Supreme Court rules DOMA Unconstitutional
Yesterday, shortly after 10 a.m., the United States Supreme Court announced its decision that Section 3 of the Defense of Marriage Act, the 1996 law that prevented federal recognition of same-sex married couples, is unconstitutional. The Court also dismissed California’s Prop 8 appeal, opening the door for marriage equality to resume in California but allowing other states’ discriminatory amendments to stand.
Though it is an incomplete victory, the ruling is still a landmark moment for civil rights. “As advocates for marriage equality, social justice, and freedom from religious ideology, we welcome this Supreme Court decision,” said Secular Woman president Kim Rippere. “The attempt by politicians to legislate marriage is religious influence at the most basic level. It is pressuring citizens to conform with a passé definition of marriage based on religious traditions.”
Secular Woman, which signed amicus briefs urging the Court to overturn DOMA, applauds the downfall of the discriminatory law that denied same-sex couples thousands of rights enjoyed by heterosexual couples. 83-year-old Edie Windsor of New York, the plaintiff in the case, was forced to pay more than $360,000 in estate taxes because the federal government did not recognize her marriage to her wife, Thea Spyer––even though same-sex marriage is legal and recognized in New York.
“By seeking to injure the very class New York seeks to protect, DOMA violates basic due process and equal protection principles applicable to the Federal Government,” the Court’s decision on the case attests. “DOMA’s history of enactment and its own text demonstrate that interference with the equal dignity of same-sex marriages, conferred by the States in the exercise of their sovereign power, was more than an incidental effect of the federal statute. It was its essence.”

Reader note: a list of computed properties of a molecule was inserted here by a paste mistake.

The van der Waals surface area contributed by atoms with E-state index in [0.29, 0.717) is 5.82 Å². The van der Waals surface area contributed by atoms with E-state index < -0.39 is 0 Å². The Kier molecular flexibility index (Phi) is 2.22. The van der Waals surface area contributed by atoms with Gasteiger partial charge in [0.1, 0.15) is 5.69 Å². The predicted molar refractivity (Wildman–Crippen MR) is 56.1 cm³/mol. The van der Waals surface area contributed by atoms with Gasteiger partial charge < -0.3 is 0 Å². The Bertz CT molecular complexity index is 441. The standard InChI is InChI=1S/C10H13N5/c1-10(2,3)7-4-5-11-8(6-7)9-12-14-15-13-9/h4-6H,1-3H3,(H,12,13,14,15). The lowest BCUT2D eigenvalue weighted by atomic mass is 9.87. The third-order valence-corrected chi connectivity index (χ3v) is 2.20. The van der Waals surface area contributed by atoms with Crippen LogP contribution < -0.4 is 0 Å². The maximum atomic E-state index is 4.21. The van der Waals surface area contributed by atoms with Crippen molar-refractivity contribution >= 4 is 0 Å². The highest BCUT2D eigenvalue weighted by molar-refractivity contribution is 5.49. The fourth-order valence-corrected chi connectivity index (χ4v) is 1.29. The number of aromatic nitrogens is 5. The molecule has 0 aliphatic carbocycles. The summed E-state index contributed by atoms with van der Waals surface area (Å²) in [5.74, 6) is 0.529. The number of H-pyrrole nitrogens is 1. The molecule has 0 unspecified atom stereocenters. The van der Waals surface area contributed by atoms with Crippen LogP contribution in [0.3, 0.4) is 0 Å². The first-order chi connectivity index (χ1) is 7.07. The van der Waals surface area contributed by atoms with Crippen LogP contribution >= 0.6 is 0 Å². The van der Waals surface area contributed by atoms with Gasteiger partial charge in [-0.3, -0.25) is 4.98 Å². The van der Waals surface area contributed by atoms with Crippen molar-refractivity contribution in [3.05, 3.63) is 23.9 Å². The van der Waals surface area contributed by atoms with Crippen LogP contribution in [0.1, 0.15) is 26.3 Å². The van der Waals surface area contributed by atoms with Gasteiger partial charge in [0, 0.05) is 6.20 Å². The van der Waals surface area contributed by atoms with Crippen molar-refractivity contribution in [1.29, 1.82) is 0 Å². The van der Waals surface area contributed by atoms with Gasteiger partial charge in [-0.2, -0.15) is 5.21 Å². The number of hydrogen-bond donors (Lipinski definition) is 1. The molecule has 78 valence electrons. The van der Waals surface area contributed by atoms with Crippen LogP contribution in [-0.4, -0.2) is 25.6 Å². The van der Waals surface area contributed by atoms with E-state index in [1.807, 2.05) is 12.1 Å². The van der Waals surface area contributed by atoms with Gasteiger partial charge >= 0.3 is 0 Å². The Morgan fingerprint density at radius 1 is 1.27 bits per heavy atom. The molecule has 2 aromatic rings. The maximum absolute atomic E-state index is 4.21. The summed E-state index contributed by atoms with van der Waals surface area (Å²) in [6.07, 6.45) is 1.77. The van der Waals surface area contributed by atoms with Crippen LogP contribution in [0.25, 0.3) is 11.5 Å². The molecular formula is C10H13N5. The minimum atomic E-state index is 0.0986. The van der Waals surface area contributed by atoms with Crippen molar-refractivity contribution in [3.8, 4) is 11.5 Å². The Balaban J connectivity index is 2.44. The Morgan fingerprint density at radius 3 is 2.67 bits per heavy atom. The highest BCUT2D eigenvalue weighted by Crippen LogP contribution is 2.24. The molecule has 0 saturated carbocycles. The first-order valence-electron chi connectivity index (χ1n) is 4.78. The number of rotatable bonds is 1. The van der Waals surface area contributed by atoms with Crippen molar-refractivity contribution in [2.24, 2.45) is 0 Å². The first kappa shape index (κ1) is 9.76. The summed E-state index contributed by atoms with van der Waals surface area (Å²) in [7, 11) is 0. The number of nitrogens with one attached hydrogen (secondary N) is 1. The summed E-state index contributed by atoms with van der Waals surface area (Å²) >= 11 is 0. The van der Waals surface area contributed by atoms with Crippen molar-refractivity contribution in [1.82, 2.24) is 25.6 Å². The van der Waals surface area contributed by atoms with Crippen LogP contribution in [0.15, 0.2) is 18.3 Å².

The Court stated that “no legitimate purpose” for DOMA “overcomes the purpose and effect to disparage and to injure those whom the State, by its marriage laws, sought to protect in personhood and dignity. By seeking to displace this protection and treating those persons as living in marriages less respected than others, the federal statute is in violation of the Fifth Amendment.”
Support for LGBTQ equality is consistent with Secular Woman’s core values embracing human-centered ethics informed by reason and science; rejecting dogma, superstition, pseudoscience, and religious authority as sources of morality and truth; and holding that all human beings are entitled to freedom from others' religious ideologies in living their lives, engaging with service providers, and interacting with government. Secular Woman explicitly affirms that each person has the right to seek happiness through consensual relationships that enhance their lives. We support full marriage equality nationwide and are thrilled to see DOMA overturned.
Written by Julia Burke
Julia Burke: Julia Burke is a writer and editor with a passion for skepticism and social justice. Her work has been published in Free Inquiry, The American Rationalist, and SkepChick.org; she also writes on food, wine, beer, and other topics for a variety of publications. She is a runner, amateur winemaker, and founder of a women’s craft beer appreciation group.
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